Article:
Asian Americans Defend Boston MFA Over Kimono Event As Debate Rages On
The aggrieved could have claimed victory, but they're not satisfied.
Protestors against a kimono try-on event at the Museum of Fine Arts Boston are upping the ante. They have issued an extensive list of demands, following an apology on the museum’s website.
The dustup began when the museum organized a recurring gallery event, “Kimono Wednesdays,” in which visitors tried on a Japanese-made replica robe while standing in front of a Claude Monet painting of his wife wearing a formal kimono.
Several protestors took to the gallery during the event, decrying what they classify as racism, cultural insensitivity, and cultural appropriation.
This was plainly a publicity stunt that went horribly awry. When an internal memo with talking points for staffers, including the defense “We don’t think it’s racist,” was leaked to protesters, it made matters worse.
In its defense, the museum points out that it was the first to establish a Japanese collection in the US and to appoint a curator who specialized in the area—in 1890, no less. It boasts nearly 4,000 paintings and upward of 30,000 ukiyo-e prints, one of the largest collections of its type in the world. Distinguished donors like Leonard Lauder have made gifts to the museum, which has sent its treasures to tour art institutions throughout Japan.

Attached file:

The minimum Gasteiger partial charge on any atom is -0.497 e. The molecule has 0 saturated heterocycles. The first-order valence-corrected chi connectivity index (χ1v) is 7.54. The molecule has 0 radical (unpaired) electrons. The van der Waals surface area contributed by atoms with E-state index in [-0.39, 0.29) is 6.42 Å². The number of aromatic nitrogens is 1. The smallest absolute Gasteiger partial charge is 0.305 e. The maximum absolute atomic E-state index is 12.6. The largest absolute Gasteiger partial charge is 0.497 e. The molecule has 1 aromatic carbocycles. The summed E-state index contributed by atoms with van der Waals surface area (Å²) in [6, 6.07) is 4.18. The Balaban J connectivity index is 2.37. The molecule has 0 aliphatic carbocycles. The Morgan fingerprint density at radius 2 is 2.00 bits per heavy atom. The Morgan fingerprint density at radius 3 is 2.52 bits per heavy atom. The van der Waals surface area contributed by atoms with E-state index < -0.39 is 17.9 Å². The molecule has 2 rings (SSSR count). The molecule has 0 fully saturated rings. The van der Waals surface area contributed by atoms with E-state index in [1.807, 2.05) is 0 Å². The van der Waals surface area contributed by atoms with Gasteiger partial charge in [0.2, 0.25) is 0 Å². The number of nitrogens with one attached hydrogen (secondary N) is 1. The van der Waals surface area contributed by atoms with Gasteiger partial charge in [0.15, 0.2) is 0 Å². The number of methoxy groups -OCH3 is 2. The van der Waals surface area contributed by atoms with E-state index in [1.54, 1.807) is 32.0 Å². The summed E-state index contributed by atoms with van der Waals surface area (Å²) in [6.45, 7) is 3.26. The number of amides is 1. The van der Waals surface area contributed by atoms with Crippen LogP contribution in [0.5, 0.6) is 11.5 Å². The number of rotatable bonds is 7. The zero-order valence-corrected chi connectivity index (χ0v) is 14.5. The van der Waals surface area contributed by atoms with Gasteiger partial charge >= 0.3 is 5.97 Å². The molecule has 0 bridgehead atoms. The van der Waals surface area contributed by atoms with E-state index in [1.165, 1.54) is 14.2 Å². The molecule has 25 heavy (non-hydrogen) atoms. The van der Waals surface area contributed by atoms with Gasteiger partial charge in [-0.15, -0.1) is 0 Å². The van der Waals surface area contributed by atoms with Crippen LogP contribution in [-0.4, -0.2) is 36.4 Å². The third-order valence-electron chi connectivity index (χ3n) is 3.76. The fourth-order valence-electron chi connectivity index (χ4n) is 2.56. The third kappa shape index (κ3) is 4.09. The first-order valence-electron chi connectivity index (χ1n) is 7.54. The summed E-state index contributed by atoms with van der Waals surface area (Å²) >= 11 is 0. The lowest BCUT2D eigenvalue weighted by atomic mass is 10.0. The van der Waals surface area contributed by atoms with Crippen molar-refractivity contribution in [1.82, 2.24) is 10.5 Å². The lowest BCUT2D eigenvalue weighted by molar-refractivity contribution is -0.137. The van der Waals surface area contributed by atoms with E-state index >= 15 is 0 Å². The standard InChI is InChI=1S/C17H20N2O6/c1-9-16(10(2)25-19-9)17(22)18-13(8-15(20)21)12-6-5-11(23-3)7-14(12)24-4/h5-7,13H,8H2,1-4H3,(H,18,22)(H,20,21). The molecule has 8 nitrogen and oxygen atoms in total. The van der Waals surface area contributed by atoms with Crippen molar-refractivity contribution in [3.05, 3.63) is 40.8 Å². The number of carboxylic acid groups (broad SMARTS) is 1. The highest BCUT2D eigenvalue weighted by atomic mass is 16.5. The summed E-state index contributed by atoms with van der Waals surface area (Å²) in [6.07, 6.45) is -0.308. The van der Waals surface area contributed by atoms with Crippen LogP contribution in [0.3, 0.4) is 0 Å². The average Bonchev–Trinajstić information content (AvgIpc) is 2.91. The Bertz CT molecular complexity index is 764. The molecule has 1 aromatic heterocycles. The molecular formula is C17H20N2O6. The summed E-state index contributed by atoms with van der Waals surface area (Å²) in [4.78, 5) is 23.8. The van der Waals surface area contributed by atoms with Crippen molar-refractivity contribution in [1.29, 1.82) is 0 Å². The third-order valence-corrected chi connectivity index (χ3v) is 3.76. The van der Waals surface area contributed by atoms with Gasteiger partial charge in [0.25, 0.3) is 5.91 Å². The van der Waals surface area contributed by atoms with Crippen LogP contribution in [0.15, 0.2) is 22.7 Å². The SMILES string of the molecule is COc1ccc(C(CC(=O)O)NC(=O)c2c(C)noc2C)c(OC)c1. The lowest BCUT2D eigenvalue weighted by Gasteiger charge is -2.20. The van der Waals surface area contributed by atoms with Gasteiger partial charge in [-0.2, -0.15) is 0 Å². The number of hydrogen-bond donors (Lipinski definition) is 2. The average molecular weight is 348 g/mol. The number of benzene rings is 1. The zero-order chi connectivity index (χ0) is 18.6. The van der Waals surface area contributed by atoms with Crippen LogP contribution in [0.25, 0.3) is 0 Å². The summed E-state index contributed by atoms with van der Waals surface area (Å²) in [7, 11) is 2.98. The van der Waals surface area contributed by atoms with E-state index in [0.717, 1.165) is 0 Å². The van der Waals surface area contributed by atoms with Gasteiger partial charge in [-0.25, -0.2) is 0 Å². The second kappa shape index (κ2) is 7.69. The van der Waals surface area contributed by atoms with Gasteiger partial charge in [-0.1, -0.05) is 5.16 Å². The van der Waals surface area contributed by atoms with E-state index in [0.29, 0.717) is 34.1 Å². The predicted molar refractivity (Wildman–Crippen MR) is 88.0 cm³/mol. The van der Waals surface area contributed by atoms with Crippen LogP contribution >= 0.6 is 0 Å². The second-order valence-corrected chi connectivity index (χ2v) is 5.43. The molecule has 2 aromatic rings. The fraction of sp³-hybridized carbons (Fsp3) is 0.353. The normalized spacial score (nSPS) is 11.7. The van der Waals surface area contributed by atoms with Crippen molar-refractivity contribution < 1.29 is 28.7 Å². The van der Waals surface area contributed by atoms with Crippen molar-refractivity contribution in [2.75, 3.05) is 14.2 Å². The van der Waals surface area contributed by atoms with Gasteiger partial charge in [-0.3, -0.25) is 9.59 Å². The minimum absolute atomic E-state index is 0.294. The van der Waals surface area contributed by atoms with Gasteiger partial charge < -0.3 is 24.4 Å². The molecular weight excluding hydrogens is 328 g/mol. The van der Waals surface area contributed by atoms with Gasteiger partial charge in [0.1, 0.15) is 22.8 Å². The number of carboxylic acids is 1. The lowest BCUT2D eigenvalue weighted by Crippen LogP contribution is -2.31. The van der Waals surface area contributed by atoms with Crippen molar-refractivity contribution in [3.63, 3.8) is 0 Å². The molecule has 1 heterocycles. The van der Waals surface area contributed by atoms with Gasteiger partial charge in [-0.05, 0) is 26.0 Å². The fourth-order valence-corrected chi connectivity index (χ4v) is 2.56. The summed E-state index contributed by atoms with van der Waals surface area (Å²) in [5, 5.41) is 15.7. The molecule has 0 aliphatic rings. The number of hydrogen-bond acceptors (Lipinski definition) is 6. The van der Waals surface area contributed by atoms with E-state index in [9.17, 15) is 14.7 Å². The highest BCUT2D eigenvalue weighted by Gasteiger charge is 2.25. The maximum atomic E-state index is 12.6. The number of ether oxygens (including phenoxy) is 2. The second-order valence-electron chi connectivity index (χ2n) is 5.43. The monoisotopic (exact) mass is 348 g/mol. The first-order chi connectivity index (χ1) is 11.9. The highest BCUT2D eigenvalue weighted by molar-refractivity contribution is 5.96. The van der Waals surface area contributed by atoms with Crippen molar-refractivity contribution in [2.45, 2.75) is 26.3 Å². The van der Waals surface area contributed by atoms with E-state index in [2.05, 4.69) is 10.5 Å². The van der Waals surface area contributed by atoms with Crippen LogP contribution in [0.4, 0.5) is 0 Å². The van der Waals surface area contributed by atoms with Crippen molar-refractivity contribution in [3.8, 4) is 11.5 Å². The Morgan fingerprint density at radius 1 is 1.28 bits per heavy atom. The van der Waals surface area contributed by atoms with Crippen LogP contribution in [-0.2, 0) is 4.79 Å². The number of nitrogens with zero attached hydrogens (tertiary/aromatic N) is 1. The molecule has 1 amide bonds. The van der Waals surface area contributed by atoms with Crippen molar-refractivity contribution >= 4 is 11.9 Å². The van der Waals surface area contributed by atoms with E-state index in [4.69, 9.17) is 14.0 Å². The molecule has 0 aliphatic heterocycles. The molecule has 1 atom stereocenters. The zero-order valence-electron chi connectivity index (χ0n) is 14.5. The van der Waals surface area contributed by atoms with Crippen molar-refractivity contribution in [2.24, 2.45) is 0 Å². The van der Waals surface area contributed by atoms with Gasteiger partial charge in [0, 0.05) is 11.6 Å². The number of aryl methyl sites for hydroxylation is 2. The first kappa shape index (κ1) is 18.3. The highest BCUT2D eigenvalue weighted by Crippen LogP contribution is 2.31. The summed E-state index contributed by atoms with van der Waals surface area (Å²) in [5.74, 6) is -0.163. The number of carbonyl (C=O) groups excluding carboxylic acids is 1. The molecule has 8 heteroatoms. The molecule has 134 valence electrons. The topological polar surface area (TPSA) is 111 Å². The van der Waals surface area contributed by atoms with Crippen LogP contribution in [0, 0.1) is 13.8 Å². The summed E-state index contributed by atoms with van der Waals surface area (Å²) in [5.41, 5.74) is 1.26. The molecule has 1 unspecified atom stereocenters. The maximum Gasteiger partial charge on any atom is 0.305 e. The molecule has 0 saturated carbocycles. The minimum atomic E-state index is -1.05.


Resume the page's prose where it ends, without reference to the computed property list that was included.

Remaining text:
The MFA, in the wake of the protests, apologized and canceled future kimono try-on events on Tuesday, but said it would keep the kimono on view for visitors to handle, as an educational offering.
At this point, it would have been easy for the aggrieved to move on. But neither the apology nor the cancellation satisfied the protesters.
The new “list of demands and charges” from the group, which calls itself Stand Against Yellow Face @ the MFA, is nearly 2,000 words in length. They group is offended by everything from the prospect that the MFA planned to curate the photos resulting from the event for its Facebook and Instagram accounts to the fact that the robe, they say, is an uchikake, not a kimono. (An uchikake is a formal variety of kimono, or outer robe, used in wedding ceremonies.)
They demand that the museum apologize not only on its website but via “multiple media outlets and on social media” and that it explain “why this event is unacceptable.”
They also require that “Kimono Wednesdays” be stopped altogether; that public talks titled “Flirting with Exoticism” be renamed; and that didactic materials be edited so that “the history of art” be “properly acknowledged and framed.”
They place their complaints in the context not only of stereotypes like Mickey Rooney’s buck-toothed character in Breakfast at Tiffany’s but also of Black Lives Matter protests over institutionalized racism and police brutality. Notably, they do not mention Japanese internment camps during World War II. US nuclear attacks against Japan don’t come up either.
“By choosing a painting of a European woman to highlight and to invite the public to dress in her ‘kimono,’” they write, “the MFA is continuing in this tradition of exoticizing the ‘East’ through the lens of a misogynist White patriarchal West while contributing to the invisibilization and erasure of the AAPI [Asian American and Pacific Islander] experience.”